Anna and I will be cycling across Vietnam for Cycle-a-Difference this November.
In 2012 when I cycled around the world I raised money for a charity that a friend and supporter of mine was trustee to.
Newborns Vietnam is a small charity that is principally run by his Mum Suzanna and my friend Luke was organising a 10 day ride across the country from Hanoi to the Hospital in Da Nang where the neonatal ward they were establishing is based. Luke and particularly his Mum have been working tirelessly for the past number of years to get the project off the ground that would see an exchange program of nurses from the UK delivering training to the ward in Da Nang and essential equipment.
Infant mortality in Vietnam is unacceptably high in our modern world and babies often die in the first few days of their life when they do not get the right treatment or cannot be brought to hospital soon enough. This simply wouldn’t happen in our country and a baby that might be kept in for a few nights here as a routine precaution might not get even the chance of life there. Check out their video below.
In 2013 I joined the ride to Da Nang which proved to be a brilliant and very rewarding experience but very demanding at times with long steep climbs in an oppressive heat which reached a peak of 55 degrees celsius one day in the mountains of the North West. It was this ride that prepared me in the May of that year for the Tour Divide which started in the second week of June and what a preparation it was. I rode the two weeks on my intended Tour Divide bike, a Pivot Les with slick tyres and a single speed gear fitted, so that I would build strength on the climbs. I was quite nervous about the race as it was the first big race after the world trip and I had struggled with form and motivation The intense training on a single gear was a tactic that I had used successfully in my training for the round the world race and it worked out well again. The last climb over the Hai Van Pass is a big one and rather an iconic piece of road. Not surprisingly, even in Vietnam, it is a well contested strava segment amongst the local riders. When I returned I posted the fastest time up the mountain on the strava site and won myself a coveted KOM, not something I get too excited about as a rule as I think its a bit daft and only really an internet toy for a bit of fun but I worked hard for that one in the heat and was quite pleased with myself, not to mention dangerously hot by the top.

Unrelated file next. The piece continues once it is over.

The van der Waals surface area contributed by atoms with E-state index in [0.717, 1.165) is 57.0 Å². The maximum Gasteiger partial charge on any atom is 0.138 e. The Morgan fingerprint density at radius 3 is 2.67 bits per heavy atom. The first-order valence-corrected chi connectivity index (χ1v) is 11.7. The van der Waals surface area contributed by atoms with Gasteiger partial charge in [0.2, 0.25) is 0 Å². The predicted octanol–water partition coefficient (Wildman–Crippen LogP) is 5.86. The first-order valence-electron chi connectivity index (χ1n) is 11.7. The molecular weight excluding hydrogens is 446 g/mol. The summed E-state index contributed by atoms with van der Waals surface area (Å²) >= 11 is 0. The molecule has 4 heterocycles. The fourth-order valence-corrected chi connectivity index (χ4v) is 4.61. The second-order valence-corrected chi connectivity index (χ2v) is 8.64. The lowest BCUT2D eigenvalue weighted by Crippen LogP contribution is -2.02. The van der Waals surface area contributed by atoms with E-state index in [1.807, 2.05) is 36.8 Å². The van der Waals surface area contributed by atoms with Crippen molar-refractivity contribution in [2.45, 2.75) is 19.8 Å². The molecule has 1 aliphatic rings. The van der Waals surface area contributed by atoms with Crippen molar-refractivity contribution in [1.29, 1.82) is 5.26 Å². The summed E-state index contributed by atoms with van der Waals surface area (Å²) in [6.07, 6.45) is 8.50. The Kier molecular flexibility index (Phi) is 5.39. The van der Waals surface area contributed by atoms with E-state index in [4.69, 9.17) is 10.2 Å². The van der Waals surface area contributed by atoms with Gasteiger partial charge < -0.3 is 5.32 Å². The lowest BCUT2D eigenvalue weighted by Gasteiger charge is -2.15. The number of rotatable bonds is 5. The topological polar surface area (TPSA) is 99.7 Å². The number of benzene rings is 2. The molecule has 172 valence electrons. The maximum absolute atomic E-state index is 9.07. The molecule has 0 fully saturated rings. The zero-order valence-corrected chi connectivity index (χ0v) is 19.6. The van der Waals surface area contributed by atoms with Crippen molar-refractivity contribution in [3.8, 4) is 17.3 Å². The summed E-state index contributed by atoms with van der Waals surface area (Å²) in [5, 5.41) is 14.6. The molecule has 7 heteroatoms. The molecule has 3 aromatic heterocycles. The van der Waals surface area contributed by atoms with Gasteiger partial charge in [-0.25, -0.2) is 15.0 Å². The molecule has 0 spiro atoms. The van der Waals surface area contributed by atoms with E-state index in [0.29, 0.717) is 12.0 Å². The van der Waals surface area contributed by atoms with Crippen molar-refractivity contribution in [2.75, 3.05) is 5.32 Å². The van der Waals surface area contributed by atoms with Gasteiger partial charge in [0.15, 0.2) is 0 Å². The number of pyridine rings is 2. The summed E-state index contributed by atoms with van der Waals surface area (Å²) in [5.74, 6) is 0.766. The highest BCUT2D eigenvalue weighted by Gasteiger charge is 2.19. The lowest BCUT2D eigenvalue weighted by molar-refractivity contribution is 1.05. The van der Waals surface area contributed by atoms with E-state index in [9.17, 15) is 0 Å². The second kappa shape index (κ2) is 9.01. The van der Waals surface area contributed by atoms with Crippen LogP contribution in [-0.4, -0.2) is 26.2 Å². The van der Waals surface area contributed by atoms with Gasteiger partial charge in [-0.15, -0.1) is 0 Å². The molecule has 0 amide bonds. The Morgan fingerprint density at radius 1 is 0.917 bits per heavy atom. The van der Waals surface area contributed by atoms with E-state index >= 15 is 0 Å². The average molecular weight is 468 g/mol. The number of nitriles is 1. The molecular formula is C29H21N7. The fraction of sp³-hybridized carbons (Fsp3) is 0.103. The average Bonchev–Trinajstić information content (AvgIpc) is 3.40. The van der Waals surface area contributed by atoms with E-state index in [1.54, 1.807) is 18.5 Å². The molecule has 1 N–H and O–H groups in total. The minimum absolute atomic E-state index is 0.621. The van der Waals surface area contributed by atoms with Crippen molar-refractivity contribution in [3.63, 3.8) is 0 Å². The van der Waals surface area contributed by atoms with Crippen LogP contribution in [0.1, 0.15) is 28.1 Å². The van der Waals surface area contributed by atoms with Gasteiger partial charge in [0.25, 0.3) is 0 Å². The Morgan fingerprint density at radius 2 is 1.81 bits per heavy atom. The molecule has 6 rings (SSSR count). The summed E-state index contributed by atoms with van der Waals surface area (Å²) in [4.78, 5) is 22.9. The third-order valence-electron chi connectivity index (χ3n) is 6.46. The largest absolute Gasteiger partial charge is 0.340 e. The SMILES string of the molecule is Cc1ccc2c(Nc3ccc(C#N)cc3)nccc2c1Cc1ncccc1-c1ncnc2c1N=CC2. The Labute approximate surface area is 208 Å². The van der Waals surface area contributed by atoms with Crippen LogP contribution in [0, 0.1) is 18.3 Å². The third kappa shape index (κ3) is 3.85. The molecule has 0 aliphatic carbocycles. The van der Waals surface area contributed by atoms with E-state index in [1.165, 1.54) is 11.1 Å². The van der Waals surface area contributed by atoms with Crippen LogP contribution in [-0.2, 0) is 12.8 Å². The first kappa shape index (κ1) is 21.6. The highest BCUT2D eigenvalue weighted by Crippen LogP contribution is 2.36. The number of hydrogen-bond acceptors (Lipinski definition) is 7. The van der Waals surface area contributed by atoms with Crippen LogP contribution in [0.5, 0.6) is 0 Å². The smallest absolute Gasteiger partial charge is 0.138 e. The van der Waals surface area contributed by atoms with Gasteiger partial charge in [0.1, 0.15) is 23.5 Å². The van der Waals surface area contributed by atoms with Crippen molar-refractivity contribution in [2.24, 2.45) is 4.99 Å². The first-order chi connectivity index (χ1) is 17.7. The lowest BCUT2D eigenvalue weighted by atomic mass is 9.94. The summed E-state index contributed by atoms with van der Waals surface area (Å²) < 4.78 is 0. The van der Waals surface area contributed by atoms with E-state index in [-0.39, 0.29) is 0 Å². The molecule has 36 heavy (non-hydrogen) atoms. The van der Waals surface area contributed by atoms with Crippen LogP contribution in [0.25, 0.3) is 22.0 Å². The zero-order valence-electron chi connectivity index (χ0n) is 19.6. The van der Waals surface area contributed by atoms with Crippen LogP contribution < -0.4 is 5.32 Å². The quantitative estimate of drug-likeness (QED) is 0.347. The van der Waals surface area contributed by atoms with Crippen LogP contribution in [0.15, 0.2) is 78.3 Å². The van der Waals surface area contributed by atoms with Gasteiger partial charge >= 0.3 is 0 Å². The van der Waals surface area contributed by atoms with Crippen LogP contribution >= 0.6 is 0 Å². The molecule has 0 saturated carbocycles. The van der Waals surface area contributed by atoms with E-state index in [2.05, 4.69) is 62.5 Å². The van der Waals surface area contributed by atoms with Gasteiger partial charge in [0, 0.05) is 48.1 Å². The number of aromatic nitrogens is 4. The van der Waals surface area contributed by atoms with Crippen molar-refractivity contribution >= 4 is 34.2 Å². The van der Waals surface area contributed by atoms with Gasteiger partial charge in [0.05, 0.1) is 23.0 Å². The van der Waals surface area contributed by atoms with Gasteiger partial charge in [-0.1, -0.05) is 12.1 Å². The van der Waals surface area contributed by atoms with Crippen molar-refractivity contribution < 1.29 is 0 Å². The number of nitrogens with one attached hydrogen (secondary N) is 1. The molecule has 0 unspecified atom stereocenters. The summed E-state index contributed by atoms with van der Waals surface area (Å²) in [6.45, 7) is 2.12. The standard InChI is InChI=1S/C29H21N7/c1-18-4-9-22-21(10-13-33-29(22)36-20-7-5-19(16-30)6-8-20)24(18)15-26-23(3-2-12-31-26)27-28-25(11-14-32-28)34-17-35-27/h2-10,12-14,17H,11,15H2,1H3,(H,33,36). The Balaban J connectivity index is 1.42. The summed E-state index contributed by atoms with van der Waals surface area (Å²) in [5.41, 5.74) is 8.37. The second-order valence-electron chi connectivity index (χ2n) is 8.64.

The locals in Da Nang apparently were convinced I had cheated somehow as no-one could ride up the hill that fast especially on a single speed. Luckily a chap called Frederik on the ride was a chef in a large hotel in Da Nang and rode with the local clubs and he backed me up, telling them if was legit and he’d been there to see it. The gear I had was conveniently very suitable to the gradient of the hill and it was over a year of trying (and they were apparently) before the time was beaten by an Australian called David Lloyd who was actually also raising money recently for Newborns Vietnam doing an ‘Everesting’ of Ba Vi mountain near Hanoi. Two weeks later I went to the Tour Divide in the form of my life and won it convincingly with a fast time and owe a lot of that to the Vietnam ride. The hot and dry New Mexico wilderness by comparison to the heat and humidity of Vietnam seemed pleasantly comfortable.
This year the Cycle-a-Difference ride is happening again for the second time and along with some of the great friends I met on the first one, I am heading back out again This time however my Girlfriend Anna will also be joining me. Anna is an artist and produces environmentally sustainable works and products and she will be joining the trip to volunteer on the support crew, take photographs and will also be taking her sketchbook to work on some inspired and commissioned artworks for the trip. She will be donating some of the proceeds of her sales in the run up to the ride to our charity and may also have a special thing or two in the pipeline especially for cycle-a-difference. Check out her site at Annaprints.co.uk
It is undoubtedly going to be another great trip and I am most looking forward seeing the developments at the ward in Da Nang as we had the opportunity to visit last time and will again this time. The nursing staff gave us an amazing reception at the hospital and we were all treated like real heroes. I am also eyeing up a certain time to the top of the Hai Van Pass as a focus to my training and looking forward to riding with David Lloyd on the last day up the pass (no pressure) as well as riding with some very quick and well travelled riders including fastest woman around the world Juliana Buhring and world cyclist and National 24hr solo mountain bike champ Richard Dunnett who gave me a good kicking for most of the trip last time.
If you would like to donate to our cause, our fundraising is just getting underway here. We have a lofty target of £5000 and need all the help we can get so thank you very much to those that have and those that do.